WASHINGTON DC: A mechanism that allows the brain to reproduce vivid sensory experiences from memory has been revealed.
Neurobiologists at the University of Toronto shed light on how sensory-rich memories are created and stored in our brains.
Using the odor as a model, the results offered a new perspective on the visualization of the senses in memory and could explain why the loss of smells was recognized as an early symptom of Alzheimer's disease.
The lead author of the study, Afif Aqrabawi, said, "Our results show for the first time how the odors we've encountered in our lives are recreated in memory."
There is a strong connection between memory and the sense of smell – the odor process and the recognition of odors.
Aqrabawi, who studied this compound in mice, found that information about space and time is integrated into an important region of the brain for the sense of smell that is still poorly known and known as the anterior olfactory nucleus (AON).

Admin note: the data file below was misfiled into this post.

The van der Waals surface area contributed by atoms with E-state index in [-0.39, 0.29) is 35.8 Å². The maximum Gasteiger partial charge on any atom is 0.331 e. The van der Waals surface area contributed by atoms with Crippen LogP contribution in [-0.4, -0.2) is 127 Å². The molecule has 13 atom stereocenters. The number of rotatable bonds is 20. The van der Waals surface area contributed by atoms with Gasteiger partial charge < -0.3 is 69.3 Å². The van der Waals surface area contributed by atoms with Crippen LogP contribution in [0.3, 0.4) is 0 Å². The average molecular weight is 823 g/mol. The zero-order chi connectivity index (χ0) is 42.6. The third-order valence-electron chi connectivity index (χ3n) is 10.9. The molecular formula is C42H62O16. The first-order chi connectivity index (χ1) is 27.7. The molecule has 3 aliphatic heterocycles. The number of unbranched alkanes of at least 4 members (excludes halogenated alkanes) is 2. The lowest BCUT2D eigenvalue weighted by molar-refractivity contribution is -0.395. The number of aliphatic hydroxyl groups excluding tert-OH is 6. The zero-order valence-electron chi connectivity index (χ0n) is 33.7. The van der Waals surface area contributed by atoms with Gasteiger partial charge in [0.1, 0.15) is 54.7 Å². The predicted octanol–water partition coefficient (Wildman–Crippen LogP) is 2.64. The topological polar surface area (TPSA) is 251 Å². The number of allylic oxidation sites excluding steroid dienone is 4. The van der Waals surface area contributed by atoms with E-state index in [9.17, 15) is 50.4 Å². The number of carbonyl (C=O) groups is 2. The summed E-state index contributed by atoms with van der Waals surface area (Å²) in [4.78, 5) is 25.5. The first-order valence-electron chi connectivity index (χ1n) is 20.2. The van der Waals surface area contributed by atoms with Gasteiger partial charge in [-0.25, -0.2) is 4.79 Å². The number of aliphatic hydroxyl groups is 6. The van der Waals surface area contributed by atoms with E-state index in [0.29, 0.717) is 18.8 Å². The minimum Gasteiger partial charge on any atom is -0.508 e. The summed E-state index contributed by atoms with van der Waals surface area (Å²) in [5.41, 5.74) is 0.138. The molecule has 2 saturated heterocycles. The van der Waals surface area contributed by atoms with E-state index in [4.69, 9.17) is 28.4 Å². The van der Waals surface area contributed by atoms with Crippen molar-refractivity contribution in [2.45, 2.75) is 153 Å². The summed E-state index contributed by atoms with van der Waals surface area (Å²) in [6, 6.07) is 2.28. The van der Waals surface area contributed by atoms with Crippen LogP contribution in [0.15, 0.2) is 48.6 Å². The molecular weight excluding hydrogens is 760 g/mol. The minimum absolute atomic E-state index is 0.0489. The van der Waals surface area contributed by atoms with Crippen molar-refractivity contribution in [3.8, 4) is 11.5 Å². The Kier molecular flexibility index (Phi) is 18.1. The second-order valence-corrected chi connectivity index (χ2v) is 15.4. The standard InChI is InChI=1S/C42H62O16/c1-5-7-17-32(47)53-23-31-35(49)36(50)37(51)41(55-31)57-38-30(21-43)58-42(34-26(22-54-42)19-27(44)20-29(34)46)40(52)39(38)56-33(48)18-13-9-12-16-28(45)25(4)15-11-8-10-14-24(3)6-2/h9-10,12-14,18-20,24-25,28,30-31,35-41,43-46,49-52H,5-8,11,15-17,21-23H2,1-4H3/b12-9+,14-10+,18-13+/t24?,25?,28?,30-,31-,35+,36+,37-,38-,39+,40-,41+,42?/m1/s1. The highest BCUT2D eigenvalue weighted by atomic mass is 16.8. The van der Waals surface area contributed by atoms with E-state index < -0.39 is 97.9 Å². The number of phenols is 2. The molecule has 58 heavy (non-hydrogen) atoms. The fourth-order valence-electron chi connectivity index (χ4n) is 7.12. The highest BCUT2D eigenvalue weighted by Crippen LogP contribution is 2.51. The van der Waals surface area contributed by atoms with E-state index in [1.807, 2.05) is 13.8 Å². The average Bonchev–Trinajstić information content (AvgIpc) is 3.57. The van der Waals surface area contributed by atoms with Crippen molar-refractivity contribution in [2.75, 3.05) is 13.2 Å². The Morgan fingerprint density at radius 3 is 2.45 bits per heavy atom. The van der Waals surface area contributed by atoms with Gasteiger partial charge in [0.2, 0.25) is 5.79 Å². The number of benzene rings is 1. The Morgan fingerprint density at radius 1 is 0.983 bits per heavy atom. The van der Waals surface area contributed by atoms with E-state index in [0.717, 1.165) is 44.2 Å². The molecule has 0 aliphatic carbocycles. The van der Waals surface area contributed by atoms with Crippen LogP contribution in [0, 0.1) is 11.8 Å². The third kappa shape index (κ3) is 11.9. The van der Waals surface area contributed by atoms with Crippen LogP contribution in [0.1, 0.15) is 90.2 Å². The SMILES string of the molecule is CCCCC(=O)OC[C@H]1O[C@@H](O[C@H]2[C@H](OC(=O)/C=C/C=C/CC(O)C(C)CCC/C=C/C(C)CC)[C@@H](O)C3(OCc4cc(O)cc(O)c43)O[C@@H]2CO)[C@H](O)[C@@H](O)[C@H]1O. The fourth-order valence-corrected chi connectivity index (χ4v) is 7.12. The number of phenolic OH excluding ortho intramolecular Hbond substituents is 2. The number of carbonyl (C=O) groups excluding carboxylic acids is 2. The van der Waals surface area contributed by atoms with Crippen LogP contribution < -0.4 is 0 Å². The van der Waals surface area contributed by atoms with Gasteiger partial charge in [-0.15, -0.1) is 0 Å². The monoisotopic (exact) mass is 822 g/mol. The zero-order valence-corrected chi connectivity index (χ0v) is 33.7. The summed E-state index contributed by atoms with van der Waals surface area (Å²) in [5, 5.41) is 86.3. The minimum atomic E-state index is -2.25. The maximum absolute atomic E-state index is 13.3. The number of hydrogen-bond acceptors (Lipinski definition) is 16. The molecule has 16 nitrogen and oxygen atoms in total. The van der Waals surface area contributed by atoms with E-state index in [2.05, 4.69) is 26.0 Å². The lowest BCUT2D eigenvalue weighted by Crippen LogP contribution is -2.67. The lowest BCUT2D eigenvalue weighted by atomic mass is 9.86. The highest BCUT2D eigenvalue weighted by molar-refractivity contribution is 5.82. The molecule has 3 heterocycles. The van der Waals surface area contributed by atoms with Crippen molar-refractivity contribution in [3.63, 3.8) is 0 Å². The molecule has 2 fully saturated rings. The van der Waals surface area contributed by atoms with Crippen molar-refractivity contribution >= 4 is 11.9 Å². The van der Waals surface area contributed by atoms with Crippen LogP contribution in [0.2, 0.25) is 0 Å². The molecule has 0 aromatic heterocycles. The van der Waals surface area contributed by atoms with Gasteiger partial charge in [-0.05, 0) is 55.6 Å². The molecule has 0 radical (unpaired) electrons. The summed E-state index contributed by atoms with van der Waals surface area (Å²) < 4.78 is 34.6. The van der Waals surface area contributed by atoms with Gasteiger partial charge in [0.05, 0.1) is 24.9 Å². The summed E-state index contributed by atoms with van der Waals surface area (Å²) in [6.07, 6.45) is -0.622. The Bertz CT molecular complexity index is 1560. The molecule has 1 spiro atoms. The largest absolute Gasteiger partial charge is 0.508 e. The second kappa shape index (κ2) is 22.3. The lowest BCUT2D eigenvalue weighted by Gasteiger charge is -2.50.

The AON has a well-documented involvement in Alzheimer's disease, but little is known about its function.
"Given the early degeneration of AON in Alzheimer's disease, our study suggests that the odor nuisance of patients makes it difficult to remember the" when "and" where "odors," said Professor Junchul Kim.
The researchers added that with a better understanding of the neural circuits underlying odor memory, tests can be developed that directly and effectively examine the proper functioning of these circuits.
The full results can be found in the journal Nature Communications.